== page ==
Springdale Township leaders seek solid business plan, service assurance from struggling Lower Valley Ambulance Service

Before voting to fund cash-strapped Lower Valley Ambulance Service, Springdale Township Commissioner Tim Basilone is asking two things.

Basilone wants to see a solid business plan and get assurance that the EMS provider can successfully serve as the township’s primary ambulance provider.

Basilone made these requests at last week’s municipal commissioners meeting, when commissioners discussed the ambulance service’s appeal for financial support directly from the seven municipalities it serves. Springdale Township is among them.

“It’s just like when a business goes to the bank to get a loan: one of the things they have to provide is a business plan,” Basilone said.

Lower Valley Ambulance Service officials claim that many patients they transport keep insurance reimbursements they receive to pay for using the service instead of passing those payments on to the service. Lower Valley officials said that has caused the organization, which is a nonprofit agency, to be financially unstable.

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As a result, Lower Valley is asking the communities it serves — Springdale Township, Springdale, Harmar, Cheswick, Verona, Oakmont and Indiana Township — for money to cover operating costs.

It notified the communities that it needed $50 per resident in each community.

In the case of Springdale Township, that comes to just under $78,000 based on its 1,557 residents.

As part of their request, Lower Valley officials presented a seven-point short-term plan, the first of which is to secure funding from the municipalities.

There seems to be only one other point in regards to easing the financial situation, which was to “identify and reduce further expenses such as office space, vehicles, etc.”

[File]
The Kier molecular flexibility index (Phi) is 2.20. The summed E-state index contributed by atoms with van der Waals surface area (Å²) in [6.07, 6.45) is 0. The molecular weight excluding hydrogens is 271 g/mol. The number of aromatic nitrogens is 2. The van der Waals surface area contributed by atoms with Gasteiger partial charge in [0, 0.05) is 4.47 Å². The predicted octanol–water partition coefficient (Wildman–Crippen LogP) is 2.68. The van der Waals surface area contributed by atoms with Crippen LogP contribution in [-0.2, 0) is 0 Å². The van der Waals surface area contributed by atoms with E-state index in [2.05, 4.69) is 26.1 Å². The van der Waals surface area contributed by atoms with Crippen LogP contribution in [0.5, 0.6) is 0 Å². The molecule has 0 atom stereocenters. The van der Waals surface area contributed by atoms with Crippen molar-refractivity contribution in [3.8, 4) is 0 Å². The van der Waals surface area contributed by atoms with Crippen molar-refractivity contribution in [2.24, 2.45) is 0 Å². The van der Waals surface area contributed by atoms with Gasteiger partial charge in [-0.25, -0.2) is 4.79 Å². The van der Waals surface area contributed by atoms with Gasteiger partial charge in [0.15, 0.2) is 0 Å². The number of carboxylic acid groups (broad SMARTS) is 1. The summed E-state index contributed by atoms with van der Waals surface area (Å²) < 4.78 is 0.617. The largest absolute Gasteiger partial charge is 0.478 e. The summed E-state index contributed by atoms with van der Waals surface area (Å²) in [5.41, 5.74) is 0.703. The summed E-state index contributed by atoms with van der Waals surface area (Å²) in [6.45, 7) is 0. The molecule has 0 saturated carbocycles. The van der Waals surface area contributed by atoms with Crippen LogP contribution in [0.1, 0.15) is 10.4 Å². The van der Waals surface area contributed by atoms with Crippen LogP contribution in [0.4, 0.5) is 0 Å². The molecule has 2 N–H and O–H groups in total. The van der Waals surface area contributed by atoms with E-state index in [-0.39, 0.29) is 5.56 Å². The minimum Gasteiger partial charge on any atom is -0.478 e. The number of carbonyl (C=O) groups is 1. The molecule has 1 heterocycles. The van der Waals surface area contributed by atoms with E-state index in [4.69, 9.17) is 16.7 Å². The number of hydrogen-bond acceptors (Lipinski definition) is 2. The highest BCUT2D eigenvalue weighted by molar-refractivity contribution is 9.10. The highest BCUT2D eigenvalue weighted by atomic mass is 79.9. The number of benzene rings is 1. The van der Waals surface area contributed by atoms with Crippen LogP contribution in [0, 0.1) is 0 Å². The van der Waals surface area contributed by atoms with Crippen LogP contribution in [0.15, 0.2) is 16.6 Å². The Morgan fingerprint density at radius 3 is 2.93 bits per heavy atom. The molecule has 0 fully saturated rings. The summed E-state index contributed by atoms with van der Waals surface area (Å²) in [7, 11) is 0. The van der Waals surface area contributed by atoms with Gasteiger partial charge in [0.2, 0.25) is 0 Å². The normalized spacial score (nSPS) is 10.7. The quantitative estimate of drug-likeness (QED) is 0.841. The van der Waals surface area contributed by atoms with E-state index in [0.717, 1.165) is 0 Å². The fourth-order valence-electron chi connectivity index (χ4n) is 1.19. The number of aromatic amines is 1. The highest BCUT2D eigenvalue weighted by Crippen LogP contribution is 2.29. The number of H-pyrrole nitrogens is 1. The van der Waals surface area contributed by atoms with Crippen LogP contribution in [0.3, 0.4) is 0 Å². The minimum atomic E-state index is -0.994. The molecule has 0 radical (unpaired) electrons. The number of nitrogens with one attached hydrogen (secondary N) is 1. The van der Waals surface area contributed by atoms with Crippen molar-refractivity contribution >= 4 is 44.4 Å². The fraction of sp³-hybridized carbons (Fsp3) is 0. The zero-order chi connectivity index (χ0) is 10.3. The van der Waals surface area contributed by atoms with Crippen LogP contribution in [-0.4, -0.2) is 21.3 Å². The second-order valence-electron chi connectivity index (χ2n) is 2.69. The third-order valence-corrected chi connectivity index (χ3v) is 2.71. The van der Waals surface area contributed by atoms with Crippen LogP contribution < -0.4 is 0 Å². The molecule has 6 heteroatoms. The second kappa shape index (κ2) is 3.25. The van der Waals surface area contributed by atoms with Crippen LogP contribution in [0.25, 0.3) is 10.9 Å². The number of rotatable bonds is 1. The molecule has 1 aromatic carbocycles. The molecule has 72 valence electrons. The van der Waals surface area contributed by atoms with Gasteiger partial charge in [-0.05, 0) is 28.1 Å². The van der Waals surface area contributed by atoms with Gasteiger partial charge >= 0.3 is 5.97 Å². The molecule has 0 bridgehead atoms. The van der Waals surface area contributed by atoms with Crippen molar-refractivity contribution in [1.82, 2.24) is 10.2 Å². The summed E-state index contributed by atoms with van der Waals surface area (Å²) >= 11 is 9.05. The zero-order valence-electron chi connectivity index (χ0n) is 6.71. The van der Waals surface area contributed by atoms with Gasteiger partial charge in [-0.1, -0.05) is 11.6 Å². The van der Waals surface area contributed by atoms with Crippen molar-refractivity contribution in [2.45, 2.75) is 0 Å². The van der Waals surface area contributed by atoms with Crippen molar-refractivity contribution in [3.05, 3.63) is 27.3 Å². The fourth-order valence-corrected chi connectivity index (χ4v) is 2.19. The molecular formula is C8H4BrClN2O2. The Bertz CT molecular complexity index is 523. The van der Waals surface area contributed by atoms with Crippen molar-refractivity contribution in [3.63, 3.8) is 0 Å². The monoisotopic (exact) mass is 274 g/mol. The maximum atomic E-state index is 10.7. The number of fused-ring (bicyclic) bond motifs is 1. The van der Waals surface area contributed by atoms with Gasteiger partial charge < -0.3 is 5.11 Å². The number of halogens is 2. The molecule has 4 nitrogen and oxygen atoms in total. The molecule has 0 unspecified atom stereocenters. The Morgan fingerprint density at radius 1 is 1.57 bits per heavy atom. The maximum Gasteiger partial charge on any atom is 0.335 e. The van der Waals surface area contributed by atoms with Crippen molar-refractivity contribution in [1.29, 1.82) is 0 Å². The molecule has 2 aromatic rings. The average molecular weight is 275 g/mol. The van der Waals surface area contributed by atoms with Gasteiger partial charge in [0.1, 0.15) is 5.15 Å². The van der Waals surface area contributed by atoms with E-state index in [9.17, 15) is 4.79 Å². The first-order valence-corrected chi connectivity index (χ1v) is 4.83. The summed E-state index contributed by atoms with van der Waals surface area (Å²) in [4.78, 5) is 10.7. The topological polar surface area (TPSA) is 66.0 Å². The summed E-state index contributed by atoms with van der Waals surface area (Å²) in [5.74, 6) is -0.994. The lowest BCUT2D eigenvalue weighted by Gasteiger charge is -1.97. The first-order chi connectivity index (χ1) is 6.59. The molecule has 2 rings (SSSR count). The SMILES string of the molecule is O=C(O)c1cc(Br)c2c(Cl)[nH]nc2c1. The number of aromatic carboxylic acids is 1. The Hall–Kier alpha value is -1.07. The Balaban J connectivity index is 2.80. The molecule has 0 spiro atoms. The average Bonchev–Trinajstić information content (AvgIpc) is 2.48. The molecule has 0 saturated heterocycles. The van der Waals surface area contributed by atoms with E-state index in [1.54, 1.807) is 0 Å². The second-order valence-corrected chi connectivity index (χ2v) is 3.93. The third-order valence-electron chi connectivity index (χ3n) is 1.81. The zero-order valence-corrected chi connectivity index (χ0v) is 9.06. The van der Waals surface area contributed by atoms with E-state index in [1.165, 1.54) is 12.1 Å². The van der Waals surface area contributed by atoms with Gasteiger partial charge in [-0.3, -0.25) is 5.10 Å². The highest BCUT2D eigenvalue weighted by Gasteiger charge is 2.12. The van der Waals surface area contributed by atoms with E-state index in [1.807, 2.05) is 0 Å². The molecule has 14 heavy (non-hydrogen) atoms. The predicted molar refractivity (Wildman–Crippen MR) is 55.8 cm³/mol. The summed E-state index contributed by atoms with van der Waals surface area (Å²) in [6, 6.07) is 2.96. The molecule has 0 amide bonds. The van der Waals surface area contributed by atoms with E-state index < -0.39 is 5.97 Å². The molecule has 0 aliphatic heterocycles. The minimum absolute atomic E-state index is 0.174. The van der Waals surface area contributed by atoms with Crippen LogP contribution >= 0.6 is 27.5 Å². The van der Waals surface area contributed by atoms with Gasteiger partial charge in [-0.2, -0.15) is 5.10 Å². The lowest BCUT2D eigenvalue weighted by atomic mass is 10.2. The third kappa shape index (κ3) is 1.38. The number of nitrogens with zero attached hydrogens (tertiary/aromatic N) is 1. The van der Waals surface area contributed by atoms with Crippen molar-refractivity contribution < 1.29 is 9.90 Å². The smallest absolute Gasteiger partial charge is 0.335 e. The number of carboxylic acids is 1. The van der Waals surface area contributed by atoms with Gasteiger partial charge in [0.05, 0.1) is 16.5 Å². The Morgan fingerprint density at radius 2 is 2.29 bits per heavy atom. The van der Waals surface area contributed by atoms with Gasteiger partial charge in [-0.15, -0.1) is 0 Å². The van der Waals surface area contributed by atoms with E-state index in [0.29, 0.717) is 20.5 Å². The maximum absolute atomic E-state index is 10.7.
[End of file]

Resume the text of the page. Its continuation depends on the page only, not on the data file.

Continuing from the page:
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The other five items called for hiring an executive director, renegotiating the union contract to raise salaries for EMT and paramedic staff, recruiting and retaining additional EMTs and paramedics, continuing community outreach, and To increase wheelchair van services.

“They need to come back to us, and their plan needs to have more substance to it,” Basilone said.

“They better come up with a business plan,” he said. “They don’t say how to do things differently to survive.”

Township attorney Craig Alexander said the township is required to provide emergency services to residents.

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“You have to provide EMS. You have to provide ambulance service,” Alexander told commissioners. “It doesn’t necessarily mean (using) Lower Valley, but you have to make it available.”

Basilone also questioned whether the Lower Valley will be able to serve all of its communities.

“If they can’t cover every primary (community), we need to know,” he said.

Township Manager Bill McElligott is scheduled to meet with Lower Valley Ambulance Service officials this week and convey Basilone’s requests.

He said he’s not sure how many communities will support Lower Valley’s funding request.

“Most of the Lower Valley board members are from Oakmont, and I’m not sure if Oakmont will stick with them,” McElligott said.


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